Oberon, New South Wales

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Oberon
New South Wales
Oberon Oberon Street 003.JPG
Oberon Street, the main street of Oberon
Australia New South Wales location map blank.svg
Red pog.svg
Oberon
Coordinates 33°43′S149°52′E / 33.717°S 149.867°E / -33.717; 149.867 Coordinates: 33°43′S149°52′E / 33.717°S 149.867°E / -33.717; 149.867
Population3,256 (2016 census) [1]
Postcode(s) 2787
Elevation1,113 m (3,652 ft)
LGA(s) Oberon Council
County Westmoreland
State electorate(s) Bathurst
Federal Division(s) Calare
Mean max tempMean min tempAnnual rainfall
16.8 °C
62 °F
5.2 °C
41 °F
842.9 mm
33.2 in

Oberon is a town located within the Oberon Council local government area, in the central tablelands region of New South Wales, Australia. The main industries are farming, forestry and wood products. The town usually receives snowfall during the winter months, owing to its high elevation. At the 2016 census, Oberon had a population of 3,256 people. [1]

Oberon Council Local government area in New South Wales, Australia

Oberon Council is a local government area in the Central West region of New South Wales, Australia. Oberon Council includes Oberon, Black Springs, Shooters Hill, Edith, O'Connell and Burraga.

Local government in Australia

Local government in Australia is the third tier of government in Australia administered by the states and territories, which in turn are beneath the federal tier. Local government is not mentioned in the Constitution of Australia and two referenda in the 1970s and 1980s to alter the Constitution relating to local government were unsuccessful. Every state government recognises local government in their respective constitutions. Unlike Canada or the United States, there is only one level of local government in each state, with no distinction such as cities and counties.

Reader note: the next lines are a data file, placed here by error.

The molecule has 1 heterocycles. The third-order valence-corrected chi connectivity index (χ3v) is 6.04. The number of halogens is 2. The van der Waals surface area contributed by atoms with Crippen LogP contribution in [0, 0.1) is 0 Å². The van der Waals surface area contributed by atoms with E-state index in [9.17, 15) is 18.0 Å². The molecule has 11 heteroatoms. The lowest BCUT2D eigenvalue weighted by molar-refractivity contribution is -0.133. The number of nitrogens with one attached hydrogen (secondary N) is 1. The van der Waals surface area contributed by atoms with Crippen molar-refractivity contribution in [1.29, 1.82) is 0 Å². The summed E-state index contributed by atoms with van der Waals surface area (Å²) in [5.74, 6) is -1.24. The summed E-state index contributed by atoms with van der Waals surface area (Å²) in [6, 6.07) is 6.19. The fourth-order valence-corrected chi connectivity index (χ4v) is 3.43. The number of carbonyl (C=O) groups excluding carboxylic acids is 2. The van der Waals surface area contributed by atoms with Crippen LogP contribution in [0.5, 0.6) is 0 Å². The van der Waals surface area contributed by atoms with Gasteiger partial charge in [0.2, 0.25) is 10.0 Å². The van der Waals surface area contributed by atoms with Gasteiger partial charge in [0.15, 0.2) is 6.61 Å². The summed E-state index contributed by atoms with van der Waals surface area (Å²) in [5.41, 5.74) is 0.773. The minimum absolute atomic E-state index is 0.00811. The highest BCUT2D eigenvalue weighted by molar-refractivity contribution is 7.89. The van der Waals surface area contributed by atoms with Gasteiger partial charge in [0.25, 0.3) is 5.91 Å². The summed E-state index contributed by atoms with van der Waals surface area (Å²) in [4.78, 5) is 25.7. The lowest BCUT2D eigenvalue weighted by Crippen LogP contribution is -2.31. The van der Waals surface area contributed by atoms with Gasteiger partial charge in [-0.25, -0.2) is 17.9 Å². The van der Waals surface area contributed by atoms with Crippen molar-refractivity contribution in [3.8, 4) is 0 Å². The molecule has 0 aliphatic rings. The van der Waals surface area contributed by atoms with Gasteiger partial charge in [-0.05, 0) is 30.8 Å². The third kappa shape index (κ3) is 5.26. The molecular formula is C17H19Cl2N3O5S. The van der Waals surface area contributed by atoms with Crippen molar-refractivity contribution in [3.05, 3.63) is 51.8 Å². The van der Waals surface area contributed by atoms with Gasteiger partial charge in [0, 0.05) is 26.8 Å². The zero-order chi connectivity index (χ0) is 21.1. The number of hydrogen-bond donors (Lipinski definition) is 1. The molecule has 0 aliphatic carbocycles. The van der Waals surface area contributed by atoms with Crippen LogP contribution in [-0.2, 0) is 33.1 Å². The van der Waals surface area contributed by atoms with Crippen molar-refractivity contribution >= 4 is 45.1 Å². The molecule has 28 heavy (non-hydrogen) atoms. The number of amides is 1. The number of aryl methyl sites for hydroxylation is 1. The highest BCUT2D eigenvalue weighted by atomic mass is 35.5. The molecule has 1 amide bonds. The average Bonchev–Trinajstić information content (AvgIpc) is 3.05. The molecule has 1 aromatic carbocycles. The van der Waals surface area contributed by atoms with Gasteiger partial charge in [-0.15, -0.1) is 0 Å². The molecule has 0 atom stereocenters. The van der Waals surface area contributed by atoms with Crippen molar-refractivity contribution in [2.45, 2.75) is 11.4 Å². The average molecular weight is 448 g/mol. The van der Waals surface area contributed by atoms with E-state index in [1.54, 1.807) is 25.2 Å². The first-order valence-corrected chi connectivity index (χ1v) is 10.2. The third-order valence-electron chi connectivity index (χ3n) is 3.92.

The Central Tablelands in New South Wales is a geographic area that lies between the Sydney Metropolitan Area and the Central Western Slopes and Plains. The Great Dividing Range passes in a north–south direction through the Central Tablelands and includes the Blue Mountains. The region shares borders with the Hunter, Central West Slopes and Plains, Southern Tablelands, North Western Slopes and Plains, the Sydney Metropolitan Area and the Illawarra.

Contents

It is the birthplace of Greens politician Bob Brown, Ken Sutcliffe, supermotard rider Scott Saul and former Penrith Panthers player Mark Booth. Oberon is located near Jenolan Caves and the Kanangra-Boyd National Park.

Australian Greens Australian political party

The Australian Greens, commonly known as The Greens, are a green political party in Australia.

Bob Brown Former Australian Greens politician, medical doctor, environmentalist